Such sublime excessiveness exists not only in terms of the collapsing post-colonial geographies of the increasingly globalized present, but as Iain Sinclair discusses in his response, is just as true of the city’s pluralized pasts and the liminal relationship that exists between these pasts and our own revenant present: ‘Poets haunt the purlieus of the city in direct competition with developers, real-estate pirates. They practice the same black arts.’ Significantly it the ‘same black arts’ as shared by commerce and poetry, since both it can be argued are over-determined by London’s profoundly capitalist fabric. It is almost commonplace for critics of the relation of the urban to the representative arts to create a binary opposition between a ‘bad’ capitalist globalisation which is turning everything into a commodified and universal drab of sameness, as opposed to a ‘good’ non-capitalist, concrete localisation. But, in lived and concrete reality, cities like London have for a very long time existed as centres of international trade (long before significant industrialisation existed) as well as local industry, entrepots for commerce and immigrant and itinerant traders brought along rivers from the sea. Such trading cities as London have for these reasons often had aspects of a ‘cosmopolitan’ nature (in Kwame Appiah’s sense that to be cosmopolitan means to have a greater allegiance to being ‘a citizen of the cosmos’ [ixv], in the original Greek sense of the term, rather than an identity constructed around a single urban centre or city), because of the necessities of trade and commerce and the fluid sense of the urban boundaries with its other, that such networked financial relationships introduce. Sarah Laws in the prose poem she offers here, when compared to Sinclair, chooses a different, but no less uncannily historicised image of the London poet as ‘hermit’. The speaker of her prose poem is, ‘inhabiting the still centre: quiet mind within restless metropolises’. In a rather unusual strategy of female psychogeography intruding into the city’s body politic, and despite this often being considered a distinctly male form of contemporary writing, she goes on to suggest: ‘I write myself into the city’s veins; become a fracture welling grace’. Walking, listening or watching, as London activities figure prominently here in the interviews with those poets such as Eamon Grennan, Carol Muske-Dukes and Ravi Shankar, who are itinerant or occasional visitors of London, as after all, you don’t need to be a born a ‘native’ Londoner to observe, pace and write poems in the metropolis.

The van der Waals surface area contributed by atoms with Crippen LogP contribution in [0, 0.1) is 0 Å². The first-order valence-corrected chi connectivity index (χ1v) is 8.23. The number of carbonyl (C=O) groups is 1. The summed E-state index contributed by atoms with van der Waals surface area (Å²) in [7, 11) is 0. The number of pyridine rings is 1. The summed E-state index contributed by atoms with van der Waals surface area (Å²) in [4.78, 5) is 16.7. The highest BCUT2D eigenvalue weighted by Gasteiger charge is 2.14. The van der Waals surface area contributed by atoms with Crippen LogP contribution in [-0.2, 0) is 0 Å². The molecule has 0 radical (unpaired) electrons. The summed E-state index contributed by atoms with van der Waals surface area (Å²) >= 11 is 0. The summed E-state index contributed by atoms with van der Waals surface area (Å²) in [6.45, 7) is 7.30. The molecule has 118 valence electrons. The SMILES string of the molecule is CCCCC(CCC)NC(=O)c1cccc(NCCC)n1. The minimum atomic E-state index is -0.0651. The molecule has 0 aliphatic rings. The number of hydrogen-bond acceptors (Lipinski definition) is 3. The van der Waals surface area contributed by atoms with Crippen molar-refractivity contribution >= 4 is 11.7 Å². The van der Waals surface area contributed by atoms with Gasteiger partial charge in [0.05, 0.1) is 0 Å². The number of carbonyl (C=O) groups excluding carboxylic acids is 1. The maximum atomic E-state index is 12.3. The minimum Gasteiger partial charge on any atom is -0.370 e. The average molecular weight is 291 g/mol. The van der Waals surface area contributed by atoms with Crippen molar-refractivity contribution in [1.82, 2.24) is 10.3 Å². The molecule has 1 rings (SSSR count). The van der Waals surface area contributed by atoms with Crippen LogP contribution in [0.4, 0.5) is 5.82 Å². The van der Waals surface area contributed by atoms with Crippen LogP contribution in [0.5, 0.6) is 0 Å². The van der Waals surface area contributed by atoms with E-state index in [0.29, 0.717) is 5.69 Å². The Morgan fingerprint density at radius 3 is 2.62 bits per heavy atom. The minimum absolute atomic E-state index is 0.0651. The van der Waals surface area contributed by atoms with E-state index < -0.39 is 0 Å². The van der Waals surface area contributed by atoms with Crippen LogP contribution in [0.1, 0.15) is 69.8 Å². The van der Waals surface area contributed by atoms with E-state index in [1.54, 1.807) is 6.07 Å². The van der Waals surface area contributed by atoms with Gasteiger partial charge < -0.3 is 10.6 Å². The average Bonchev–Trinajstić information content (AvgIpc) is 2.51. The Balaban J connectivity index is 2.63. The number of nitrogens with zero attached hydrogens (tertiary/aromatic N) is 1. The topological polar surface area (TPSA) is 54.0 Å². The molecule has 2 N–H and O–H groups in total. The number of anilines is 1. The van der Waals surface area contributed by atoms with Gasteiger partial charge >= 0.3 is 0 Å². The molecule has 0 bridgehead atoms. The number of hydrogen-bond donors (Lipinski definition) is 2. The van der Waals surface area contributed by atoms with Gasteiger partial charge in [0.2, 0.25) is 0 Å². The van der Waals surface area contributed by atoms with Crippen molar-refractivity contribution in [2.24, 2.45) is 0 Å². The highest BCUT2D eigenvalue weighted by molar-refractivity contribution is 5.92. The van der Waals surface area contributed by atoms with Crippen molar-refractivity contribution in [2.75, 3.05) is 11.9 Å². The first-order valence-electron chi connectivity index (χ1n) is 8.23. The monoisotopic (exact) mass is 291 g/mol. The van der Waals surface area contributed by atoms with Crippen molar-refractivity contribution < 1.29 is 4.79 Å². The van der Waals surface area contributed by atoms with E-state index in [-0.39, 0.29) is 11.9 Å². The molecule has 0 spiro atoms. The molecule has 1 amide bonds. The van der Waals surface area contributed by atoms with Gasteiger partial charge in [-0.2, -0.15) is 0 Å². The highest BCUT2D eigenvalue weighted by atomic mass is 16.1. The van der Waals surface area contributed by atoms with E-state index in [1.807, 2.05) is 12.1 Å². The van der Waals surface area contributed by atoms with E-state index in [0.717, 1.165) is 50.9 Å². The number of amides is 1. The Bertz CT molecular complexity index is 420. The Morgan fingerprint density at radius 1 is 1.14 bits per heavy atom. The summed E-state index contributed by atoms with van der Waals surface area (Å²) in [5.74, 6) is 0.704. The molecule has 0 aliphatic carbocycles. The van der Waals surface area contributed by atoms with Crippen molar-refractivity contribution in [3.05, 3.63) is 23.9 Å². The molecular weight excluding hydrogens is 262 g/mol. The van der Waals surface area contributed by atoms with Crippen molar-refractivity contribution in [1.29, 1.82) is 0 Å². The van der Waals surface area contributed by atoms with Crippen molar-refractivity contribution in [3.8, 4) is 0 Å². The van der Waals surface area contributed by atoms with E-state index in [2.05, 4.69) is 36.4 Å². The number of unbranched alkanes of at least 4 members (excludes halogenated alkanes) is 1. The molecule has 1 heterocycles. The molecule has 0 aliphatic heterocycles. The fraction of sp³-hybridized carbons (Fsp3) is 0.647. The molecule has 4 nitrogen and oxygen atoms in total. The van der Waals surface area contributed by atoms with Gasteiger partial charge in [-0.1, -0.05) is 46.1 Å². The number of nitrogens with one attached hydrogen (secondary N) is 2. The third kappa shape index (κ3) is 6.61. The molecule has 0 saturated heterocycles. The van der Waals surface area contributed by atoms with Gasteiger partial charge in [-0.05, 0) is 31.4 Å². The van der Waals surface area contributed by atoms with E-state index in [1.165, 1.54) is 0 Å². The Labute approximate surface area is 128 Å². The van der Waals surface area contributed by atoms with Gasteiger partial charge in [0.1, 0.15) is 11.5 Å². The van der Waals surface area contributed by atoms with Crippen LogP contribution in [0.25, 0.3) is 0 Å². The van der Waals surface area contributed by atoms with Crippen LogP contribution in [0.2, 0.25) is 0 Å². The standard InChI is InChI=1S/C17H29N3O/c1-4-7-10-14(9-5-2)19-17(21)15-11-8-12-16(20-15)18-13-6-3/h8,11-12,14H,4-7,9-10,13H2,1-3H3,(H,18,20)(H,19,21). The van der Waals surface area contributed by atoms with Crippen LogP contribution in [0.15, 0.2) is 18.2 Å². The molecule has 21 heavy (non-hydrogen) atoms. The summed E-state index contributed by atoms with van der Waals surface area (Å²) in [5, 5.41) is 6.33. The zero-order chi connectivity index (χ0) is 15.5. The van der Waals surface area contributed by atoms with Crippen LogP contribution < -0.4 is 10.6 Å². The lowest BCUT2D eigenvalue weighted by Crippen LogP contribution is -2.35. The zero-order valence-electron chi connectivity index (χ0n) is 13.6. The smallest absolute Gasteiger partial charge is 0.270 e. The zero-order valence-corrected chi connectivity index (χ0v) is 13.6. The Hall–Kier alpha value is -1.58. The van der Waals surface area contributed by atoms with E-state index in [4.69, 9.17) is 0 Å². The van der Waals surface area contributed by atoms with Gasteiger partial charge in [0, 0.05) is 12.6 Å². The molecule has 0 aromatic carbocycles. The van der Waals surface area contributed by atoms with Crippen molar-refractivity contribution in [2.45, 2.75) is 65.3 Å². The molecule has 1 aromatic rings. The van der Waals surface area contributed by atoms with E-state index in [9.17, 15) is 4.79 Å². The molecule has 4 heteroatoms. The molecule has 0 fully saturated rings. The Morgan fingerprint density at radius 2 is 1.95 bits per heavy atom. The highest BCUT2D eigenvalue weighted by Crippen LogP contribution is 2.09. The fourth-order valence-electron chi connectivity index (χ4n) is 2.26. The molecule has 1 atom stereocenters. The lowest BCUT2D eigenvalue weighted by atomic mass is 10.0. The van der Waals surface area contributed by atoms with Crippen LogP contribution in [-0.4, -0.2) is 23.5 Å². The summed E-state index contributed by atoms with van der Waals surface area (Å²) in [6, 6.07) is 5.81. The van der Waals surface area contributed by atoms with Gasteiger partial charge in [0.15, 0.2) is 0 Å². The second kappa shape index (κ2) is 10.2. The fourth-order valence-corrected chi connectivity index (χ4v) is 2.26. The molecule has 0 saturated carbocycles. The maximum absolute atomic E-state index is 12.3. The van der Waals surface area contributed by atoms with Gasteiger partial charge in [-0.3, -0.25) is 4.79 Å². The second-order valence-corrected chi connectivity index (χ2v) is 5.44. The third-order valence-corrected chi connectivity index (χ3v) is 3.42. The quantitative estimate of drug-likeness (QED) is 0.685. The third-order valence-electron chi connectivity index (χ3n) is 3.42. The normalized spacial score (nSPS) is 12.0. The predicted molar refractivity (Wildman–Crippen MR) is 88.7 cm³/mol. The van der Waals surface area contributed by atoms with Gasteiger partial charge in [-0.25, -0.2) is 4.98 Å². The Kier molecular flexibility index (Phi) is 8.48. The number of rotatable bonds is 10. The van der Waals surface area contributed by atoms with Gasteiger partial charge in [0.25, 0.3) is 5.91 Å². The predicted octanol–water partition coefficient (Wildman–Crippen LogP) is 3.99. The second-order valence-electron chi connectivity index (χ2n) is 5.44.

As my final example, there is much in common between the representation of the recent immigrants’ befuddlement and anxiety, the nostalgia for the land they have left/lost and the promises of the new city they live in. We can see such responses in canonical London novels such as Sam Selvon’s The Lonely Londoners or Salman Rushdie’s The Satanic Verses certainly, but such responses are if anything even more precisely and viscerally felt in the work of poets. Three examples from the free booklet London Poems on the Underground demonstrate this, as do the remarks in interview of the London based Punjabi poet, Amarjit Chandan. He reminds us of both the ambivalence and ambiguity towards the old culture that London often provokes for those who have emigrated here, in ‘self-imposed exile’ like Chandan, and the fact that not all poems written about London are necessarily written in English. Some like the work of poets of Caribbean descent in London, may be written in various versions of the non-standard English and Creoles of the islands (or ‘Nation language’ as Edward Kamau Brathwaite often referred to it as), or in what is now more properly thought of as a newer hybrid, Black British English. The narrator of Grace Nichols’ ‘Like A Beacon’ unexpectedly remarks: ‘I get this craving/for my mother’s food’. This leads in turn to a talismanic incantation of the local cuisine of the Caribbean, which at least for a West Indian reader conjures up in Proustian fashion, the sights, smells and tastes of being back ‘home’ in the West Indies: